The book is simply packed with detail on mission training and the space walk training in the NASA WETF and NBL training facilities is described so well that your body almost starts to ache in sympathy. Being an astronaut is definitely not an easy job. As you would expect, there are numerous anecdotes throughout, one of my favourites being Story Musgrave staying on the Shuttle flight deck during the STS-80 re-entry so he could video it. Certainly a man with the right stuff.

If you just want to get an overview of astronaut training rather than the full detail I would probably recommend Mike Mullane's book ahead of this one. There isn't as much humor in "Sky Walking" either but it's still worth five stars.
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Format: Paperback Verified Purchase
There are many excellent books written by and about the Right Stuff astronauts who flew during the earlier days of the space program. However, until recently, there has been a nearly total lack of books by and about the shuttle astronauts who fly now. For better or worse, today's space program is as different from the program of the early days as the shuttle is different from the Apollo capsules. And today's astronauts are different, too.

Mike Mullane was the first of the shuttle astronauts to write about his experiences in his book Riding Rockets. However, Mullane was a member of the group that made the transition from the Apollo program to the shuttle program, and the tone of his book is almost wistful; he clearly wanted to be one of the Right Stuff guys-- and he means guys-- but he ended up being a shuttle technician.

Sky Walking is a memoir by a very different sort of astronaut. Tom Jones was very young during the "glory days" of the space program, so he has no Right Stuff preconceptions about astronauts as death-defying heroes. Rather, he is an Air Force Academy graduate who flew B-52s, earned a PhD in planetary sciences, and became a dedicated, professional shuttle program technician. That could have made for a dull, technical book if it weren't for his intellect and, more importantly, his powers of observation and ability to reflect on what he experienced.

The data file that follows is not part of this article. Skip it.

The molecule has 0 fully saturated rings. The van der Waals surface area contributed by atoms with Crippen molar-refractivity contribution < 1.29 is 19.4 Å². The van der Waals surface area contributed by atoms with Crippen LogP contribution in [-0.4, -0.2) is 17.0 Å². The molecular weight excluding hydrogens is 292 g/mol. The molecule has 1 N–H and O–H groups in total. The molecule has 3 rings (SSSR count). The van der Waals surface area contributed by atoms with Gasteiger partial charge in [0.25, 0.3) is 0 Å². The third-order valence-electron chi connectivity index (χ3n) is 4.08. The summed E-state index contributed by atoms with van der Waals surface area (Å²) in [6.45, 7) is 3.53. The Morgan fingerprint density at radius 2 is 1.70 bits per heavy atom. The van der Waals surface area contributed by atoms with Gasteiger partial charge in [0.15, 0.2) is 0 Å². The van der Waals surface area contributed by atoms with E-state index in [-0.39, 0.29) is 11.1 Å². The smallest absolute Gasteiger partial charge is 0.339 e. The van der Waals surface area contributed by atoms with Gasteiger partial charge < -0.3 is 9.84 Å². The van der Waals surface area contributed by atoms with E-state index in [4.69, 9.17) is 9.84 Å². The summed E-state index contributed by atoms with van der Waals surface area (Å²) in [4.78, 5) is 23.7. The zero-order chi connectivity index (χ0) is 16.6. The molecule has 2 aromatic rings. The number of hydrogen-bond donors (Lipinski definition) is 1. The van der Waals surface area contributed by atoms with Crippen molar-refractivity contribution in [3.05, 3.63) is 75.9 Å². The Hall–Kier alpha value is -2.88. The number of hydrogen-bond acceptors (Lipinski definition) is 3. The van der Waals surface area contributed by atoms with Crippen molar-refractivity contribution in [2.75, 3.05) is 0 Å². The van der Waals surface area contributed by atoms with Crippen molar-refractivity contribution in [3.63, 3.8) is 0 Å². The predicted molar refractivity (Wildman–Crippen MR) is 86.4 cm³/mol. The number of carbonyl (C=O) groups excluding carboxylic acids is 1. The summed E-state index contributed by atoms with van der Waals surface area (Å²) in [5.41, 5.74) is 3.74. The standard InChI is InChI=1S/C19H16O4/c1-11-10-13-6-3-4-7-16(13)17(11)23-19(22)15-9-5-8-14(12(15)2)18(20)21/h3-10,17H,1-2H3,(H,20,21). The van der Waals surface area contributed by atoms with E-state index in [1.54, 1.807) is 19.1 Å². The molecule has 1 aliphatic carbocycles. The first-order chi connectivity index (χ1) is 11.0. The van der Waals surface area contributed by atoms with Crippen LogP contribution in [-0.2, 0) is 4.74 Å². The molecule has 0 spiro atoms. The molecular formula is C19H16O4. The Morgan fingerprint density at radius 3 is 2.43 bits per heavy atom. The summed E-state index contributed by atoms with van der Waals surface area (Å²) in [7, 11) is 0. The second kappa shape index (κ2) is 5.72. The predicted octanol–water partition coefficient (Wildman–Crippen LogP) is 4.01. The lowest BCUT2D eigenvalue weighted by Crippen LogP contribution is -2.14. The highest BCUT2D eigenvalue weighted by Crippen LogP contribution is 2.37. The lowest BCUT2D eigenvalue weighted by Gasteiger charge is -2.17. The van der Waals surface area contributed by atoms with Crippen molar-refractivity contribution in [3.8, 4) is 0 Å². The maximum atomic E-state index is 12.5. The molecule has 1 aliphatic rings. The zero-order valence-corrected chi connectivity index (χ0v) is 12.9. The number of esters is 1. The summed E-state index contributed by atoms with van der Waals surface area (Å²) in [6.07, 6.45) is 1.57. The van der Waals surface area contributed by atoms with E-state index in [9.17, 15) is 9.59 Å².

Jones flew four shuttle missions and took three space walks on his final mission, which was dedicated to construction on the International Space Station. His accounts of what space walks are like-- and of the hundreds of hours of training that precedes each one-- are first rate. His descriptions of the ISS and of the issues surrounding its planning, funding, and construction are excellent.
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Format: Hardcover Verified Purchase
In the case of "Sky Walking," by Dr. Thomas D. Jones, the answer is a resounding "Yes." This book stands head and shoulders above many of the other works by former astronauts in terms of its story, style and substance. Immensely readable and presented at just the right level of detail, "Sky Walking" chronicles Dr. Jones' spaceflight career, which spanned more than a decade and included four Space Shuttle flights. His description of the sights, sounds and sensations of his first launch aboard Endeavour in April 1994 on mission STS-59, for which he was a Mission Specialist for the first Space Radar Laboratory flight (SRL-1), is the best I've ever read. He was Payload Commander for the SRL-2 mission (STS-68) in October 1994, and later flew on two additional Shuttle missions. STS-80, in addition to setting a Shuttle endurance record of 18 days in orbit, involved satellite deployment and retrieval. STS-98, in February 2001, delivered and installed the Destiny Laboratory Module for the International Space Station (ISS), a mission on which Dr. Jones made three spacewalks lasting more than 19 hours.

In "Sky Walking," Dr. Jones describes all of his missions in detail, in terms that both "space geeks" and casual readers will find interesting and informative. His narrative style is refreshingly friendly and accessible without being simplistic. One thing that I particularly noticed is his skill in covering highly technical issues related to the Space Shuttle--the most complicated machine ever built. For example, he describes a problem with the Space Shuttle Main Engine turbopump rotor tip seals in such a way that a casual reader can understand the issue, and yet he supplies enough "meat" to satisfy the more technically inclined reader. He does an excellent job with the "balancing act" of finding just the right level of "NASA-speak" to entertain a wide audience. Highly recommended.